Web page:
1 min
letters

Finest Hour 187 ALEXANDRIA, VA—Your fascinating story about the ninth Duke of Marlborough did not take the opportunity to discuss Consuelo Vanderbilt’s very unusual mother. Alva Vanderbilt was married to a grandson of Cornelius Vanderbilt and spent her husband’s wealth with great pleasure. She aspired to be accepted into the elite “400” in New York City, and to displace Caroline Astor as the reputed head of the group. Toward that end, she had her husband build a fabulous mansion in Newport, Rhode Island, called Marble House and held sumptuous parties there and in New York. She eventually divorced him and married Newport neighbor Oliver Belmont, son of August Belmont of the international banking empire. Needless to say, she was quite wealthy. What was amazing about Alva’s career was her transformation into a militant…

3 min
foreword

"The question is: what are the characteristics and features that make the great man so inspirational and so relevant?" As a Prime Minister living and working in Downing Street, you constantly feel the presence of Winston Churchill. His leather armchair meets you as you walk into the building. His portraits glare at you from the walls of the famous staircase. You take your place at the Cabinet table where he sat during the most vital moment in our country’s history, May 1940, when ministers debated whether to fight on against Hitler. But stronger than the physical reminders of Churchill are the reminders of his legacy. It is a legacy that pervades not just No. 10 but our politics; not just our country but our world. And it inspires not just postwar Prime…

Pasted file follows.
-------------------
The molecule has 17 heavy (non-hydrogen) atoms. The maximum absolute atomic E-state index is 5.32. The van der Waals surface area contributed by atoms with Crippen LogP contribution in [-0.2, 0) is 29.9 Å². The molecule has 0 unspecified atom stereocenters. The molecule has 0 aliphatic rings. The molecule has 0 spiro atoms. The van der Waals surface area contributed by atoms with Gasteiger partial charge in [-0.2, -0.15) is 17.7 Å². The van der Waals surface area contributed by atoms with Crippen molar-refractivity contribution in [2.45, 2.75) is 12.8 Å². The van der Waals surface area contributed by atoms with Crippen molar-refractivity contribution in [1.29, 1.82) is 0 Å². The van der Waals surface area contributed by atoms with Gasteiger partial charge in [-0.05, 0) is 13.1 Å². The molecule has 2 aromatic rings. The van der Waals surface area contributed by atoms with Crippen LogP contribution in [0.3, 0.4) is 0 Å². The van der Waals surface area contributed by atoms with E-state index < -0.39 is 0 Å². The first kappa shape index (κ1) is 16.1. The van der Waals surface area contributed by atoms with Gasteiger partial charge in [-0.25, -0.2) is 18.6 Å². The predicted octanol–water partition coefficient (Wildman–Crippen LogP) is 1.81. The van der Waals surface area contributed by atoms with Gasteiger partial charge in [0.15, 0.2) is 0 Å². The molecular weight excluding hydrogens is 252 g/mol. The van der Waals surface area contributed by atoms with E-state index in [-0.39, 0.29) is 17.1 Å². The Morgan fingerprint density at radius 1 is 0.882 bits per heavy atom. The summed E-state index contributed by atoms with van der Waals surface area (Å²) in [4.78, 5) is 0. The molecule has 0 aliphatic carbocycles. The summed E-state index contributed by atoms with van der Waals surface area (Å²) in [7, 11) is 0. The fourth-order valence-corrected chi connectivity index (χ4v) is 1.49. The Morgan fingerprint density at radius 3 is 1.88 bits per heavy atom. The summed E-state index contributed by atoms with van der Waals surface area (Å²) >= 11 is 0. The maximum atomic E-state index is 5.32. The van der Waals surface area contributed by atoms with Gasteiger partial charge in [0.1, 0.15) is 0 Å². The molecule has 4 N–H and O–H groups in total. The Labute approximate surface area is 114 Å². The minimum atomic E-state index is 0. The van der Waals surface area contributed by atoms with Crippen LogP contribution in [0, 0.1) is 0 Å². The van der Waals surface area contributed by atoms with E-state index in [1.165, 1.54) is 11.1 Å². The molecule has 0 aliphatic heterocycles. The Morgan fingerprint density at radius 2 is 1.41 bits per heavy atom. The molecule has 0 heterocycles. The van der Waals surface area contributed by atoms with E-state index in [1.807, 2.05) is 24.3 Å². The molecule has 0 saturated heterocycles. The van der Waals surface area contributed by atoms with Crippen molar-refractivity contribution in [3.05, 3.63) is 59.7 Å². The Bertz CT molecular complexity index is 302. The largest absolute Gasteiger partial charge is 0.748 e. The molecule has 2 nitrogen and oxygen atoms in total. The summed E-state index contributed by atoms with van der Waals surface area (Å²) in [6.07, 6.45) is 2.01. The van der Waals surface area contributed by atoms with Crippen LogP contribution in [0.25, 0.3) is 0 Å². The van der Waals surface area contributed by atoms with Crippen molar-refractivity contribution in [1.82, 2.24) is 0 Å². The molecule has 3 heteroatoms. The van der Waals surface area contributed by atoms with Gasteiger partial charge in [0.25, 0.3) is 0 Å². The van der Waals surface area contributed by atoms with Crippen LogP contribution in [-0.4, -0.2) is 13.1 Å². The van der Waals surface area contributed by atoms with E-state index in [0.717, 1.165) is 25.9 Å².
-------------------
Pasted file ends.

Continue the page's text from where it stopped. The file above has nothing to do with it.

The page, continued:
8 min
cb & wsc

On 18 February 1901, Winston Churchill, a member of the Conservative Party, gave his maiden speech in the House of Commons. Churchill presented his views and recommendations concerning the state of affairs in South Africa. The speech was widely recognized as a success, and Churchill received many congratulatory letters. One was from the Leader of the Opposition, Sir Henry Campbell-Bannerman, who had been unanimously elected in February 1899 as the Leader of the Liberal Party in the House of Commons. The letter to Churchill read: “I hope you will allow me to say with how much pleasure I listened to your speech.”1 Three years later, in 1904, Churchill crossed the floor of the House to join the Liberals as a supporter of free trade, a policy the Conservatives were abandoning. On 13…